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CFC in the News - 2008

washington times

U.N. visit highlights the pope's unique status

Betsy Pisik

18 April 2008

DATELINE: NEW YORK

Today's U.N. visit by Pope Benedict XVI underscores the Vatican's anomalous status in world affairs.

He will be received with even more pomp and protocol than most heads of state, and his address in the U.N. General Assembly chambers is not part of a larger thematic debate.

However, the pope is a religious figure, and the Vatican is not a country.

The Holy See - the government of the Catholic Church - has a unique status within the highly regimented U.N. system; it is the only religious organization recognized as a " non-member state " by the U.N. General Assembly.

This designation effectively gives the Catholic Church all the rights and privileges of, say, Brazil or Vietnam or Italy itself, except for a seat on the Security Council and a vote in the General Assembly.

It is assessed a very small share of the U.N. regular operating budget, just under $10,000 a year, and its diplomats have the right to address any U.N. committee meeting, conference or event - access most nongovernmental organizations would kill for.

Unlike other religious organizations, the Holy See is a party to important international conventions, ranging from the protection of diplomats to the rights of children. It can even co-sponsor resolutions and serve on the executive committees of U.N. agencies, funds and programs.

The Holy See - which shares this designation with only one other entity, the Palestinian government - is a far more active participant in U.N. affairs than a great number of nations, many diplomats here acknowledge.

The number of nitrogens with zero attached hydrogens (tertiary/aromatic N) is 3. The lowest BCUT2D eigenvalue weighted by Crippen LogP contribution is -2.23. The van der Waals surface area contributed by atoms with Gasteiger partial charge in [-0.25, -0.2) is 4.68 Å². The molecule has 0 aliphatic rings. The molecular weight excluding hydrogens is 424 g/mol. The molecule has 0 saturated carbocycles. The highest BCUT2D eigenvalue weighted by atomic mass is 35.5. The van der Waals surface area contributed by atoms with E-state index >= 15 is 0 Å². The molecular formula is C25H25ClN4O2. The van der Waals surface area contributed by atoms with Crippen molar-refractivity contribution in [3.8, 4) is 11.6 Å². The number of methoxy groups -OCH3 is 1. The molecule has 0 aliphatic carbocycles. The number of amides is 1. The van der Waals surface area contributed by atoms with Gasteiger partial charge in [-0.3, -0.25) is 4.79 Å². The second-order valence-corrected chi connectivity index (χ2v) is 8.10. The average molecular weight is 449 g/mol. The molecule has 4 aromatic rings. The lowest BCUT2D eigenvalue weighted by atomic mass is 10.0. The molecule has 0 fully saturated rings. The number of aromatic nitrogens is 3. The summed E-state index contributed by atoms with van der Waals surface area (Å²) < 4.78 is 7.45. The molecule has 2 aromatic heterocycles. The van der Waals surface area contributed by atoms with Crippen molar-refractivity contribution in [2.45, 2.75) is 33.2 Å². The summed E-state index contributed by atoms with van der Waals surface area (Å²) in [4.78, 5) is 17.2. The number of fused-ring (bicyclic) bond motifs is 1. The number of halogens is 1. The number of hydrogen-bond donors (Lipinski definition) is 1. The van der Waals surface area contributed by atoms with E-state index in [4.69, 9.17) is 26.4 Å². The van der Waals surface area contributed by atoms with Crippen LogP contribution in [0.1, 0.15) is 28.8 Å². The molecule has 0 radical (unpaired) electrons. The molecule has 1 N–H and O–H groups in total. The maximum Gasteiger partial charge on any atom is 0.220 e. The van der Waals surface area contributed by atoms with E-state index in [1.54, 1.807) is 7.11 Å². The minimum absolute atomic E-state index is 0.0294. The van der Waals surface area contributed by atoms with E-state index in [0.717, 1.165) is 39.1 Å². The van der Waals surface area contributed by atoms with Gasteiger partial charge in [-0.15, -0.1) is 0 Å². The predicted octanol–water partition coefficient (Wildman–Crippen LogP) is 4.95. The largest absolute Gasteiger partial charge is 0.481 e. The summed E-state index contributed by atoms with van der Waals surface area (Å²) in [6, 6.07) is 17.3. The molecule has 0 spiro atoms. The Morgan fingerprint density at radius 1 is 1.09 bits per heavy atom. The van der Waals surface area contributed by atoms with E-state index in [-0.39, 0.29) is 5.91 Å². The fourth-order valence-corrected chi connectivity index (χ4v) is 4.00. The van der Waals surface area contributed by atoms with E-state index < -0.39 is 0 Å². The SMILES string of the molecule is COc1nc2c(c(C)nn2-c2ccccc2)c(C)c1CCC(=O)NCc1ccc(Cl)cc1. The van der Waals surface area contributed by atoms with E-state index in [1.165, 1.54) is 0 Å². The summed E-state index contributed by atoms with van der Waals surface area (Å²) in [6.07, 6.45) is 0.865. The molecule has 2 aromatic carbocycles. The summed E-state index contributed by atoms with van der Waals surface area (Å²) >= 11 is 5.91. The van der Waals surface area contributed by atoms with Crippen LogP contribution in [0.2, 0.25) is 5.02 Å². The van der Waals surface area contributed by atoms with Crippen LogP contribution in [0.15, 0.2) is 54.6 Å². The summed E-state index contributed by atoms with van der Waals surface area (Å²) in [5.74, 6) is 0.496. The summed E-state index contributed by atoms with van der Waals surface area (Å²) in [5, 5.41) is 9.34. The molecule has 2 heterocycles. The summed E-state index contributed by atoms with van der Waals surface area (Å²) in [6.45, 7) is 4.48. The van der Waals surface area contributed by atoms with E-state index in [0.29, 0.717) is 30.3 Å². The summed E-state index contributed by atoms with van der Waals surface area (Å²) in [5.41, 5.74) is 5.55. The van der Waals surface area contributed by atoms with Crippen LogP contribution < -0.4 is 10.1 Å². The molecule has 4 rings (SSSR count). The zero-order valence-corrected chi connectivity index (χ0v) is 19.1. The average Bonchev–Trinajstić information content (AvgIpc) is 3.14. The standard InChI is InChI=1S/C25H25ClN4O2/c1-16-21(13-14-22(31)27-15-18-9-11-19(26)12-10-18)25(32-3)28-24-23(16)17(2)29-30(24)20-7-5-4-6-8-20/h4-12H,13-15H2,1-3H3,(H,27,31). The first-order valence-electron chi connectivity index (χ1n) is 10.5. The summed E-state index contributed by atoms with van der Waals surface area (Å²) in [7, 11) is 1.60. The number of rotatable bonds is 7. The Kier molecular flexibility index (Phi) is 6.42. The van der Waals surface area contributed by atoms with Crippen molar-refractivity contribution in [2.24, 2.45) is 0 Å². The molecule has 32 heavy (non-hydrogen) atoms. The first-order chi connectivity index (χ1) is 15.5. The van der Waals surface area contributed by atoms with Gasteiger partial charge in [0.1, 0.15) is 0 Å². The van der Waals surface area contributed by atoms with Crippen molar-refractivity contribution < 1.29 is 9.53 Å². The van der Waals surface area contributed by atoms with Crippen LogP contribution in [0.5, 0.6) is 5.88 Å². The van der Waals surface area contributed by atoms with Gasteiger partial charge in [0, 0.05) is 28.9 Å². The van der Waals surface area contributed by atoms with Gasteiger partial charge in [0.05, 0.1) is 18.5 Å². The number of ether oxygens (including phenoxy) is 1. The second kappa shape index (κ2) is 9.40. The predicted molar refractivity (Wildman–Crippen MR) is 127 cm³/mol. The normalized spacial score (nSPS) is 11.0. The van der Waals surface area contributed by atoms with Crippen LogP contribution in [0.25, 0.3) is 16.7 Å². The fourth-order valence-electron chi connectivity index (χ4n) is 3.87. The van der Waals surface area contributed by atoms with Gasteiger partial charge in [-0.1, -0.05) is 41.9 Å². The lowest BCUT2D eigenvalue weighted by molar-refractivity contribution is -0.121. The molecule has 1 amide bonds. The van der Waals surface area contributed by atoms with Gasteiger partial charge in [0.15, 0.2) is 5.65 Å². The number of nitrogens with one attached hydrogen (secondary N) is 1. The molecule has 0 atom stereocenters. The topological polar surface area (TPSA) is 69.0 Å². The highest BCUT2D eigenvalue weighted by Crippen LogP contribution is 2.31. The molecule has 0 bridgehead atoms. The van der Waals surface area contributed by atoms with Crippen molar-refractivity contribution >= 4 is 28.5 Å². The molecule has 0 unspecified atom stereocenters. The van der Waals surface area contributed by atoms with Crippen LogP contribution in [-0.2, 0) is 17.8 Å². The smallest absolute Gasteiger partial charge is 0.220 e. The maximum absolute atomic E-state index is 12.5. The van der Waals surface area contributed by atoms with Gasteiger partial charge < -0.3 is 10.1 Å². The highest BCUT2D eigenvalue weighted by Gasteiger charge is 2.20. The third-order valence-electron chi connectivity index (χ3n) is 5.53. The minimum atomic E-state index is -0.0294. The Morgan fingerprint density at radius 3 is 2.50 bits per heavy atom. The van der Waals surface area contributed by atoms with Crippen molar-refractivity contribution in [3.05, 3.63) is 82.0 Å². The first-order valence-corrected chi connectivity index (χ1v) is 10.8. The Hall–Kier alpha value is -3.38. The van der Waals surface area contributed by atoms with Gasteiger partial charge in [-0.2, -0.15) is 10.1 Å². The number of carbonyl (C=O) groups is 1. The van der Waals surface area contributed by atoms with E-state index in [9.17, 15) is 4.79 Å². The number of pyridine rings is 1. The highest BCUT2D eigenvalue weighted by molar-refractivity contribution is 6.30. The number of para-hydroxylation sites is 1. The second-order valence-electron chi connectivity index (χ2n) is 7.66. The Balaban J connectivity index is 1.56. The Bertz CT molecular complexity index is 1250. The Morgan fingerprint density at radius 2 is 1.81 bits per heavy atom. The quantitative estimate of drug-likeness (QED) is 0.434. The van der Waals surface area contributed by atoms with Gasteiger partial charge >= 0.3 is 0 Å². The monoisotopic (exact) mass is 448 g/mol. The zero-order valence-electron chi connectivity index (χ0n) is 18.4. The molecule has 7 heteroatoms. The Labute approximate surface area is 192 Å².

It is particularly active on human rights, freedom of religion, poverty relief and reproductive issues, with diplomats lobbying delegations and helping draft language that they think will not violate Catholic beliefs.

" The Holy See participates in so many negotiations at the U.N. on dozens of subjects and what they bring to the negotiation is a kind of moral authority, " said Austin Ruse, president of the Washington-based Catholic Family and Human Rights Institute, an NGO that is closely aligned with the Vatican's positions.

" They don't bring money or power, they bring moral persuasion, and they are every effective. "

The General Assembly recognized the Holy See as a permanent observer state in 1964, based in part on the Vatican's early membership in international organizations that govern the conduct of broadcasters and postal services.

" This was not a privilege we asked for, " said Archbishop Celestino Migliore, the Holy See's de facto ambassador to the United Nations. He told The Washington Times that observer status allows the church to participate in discussions as a conscience, without the political, military and economic obligations of full member states.

The Holy See has been practicing a formal diplomacy since the fourth century and currently maintains relations with 176 nations.

The Catholic Church's super-status is not without controversy, of course.

Catholics for a Free Choice (CFFC), a progressive Washington-based NGO that campaigns to ease the Vatican's rules against condoms, abortion and an all-male hierarchy, attempted in 1999 to have the Holy See's status downgraded to that of an ordinary NGO.

"The Holy See has a right to a voice to the United Nations, but it should only be as loud as other religions, " said Jon O'Brien, CFFC president. " It has a special platform and an inappropriate status. "

This article originally appeared in the 18 April 2008 edition of the Washington Times.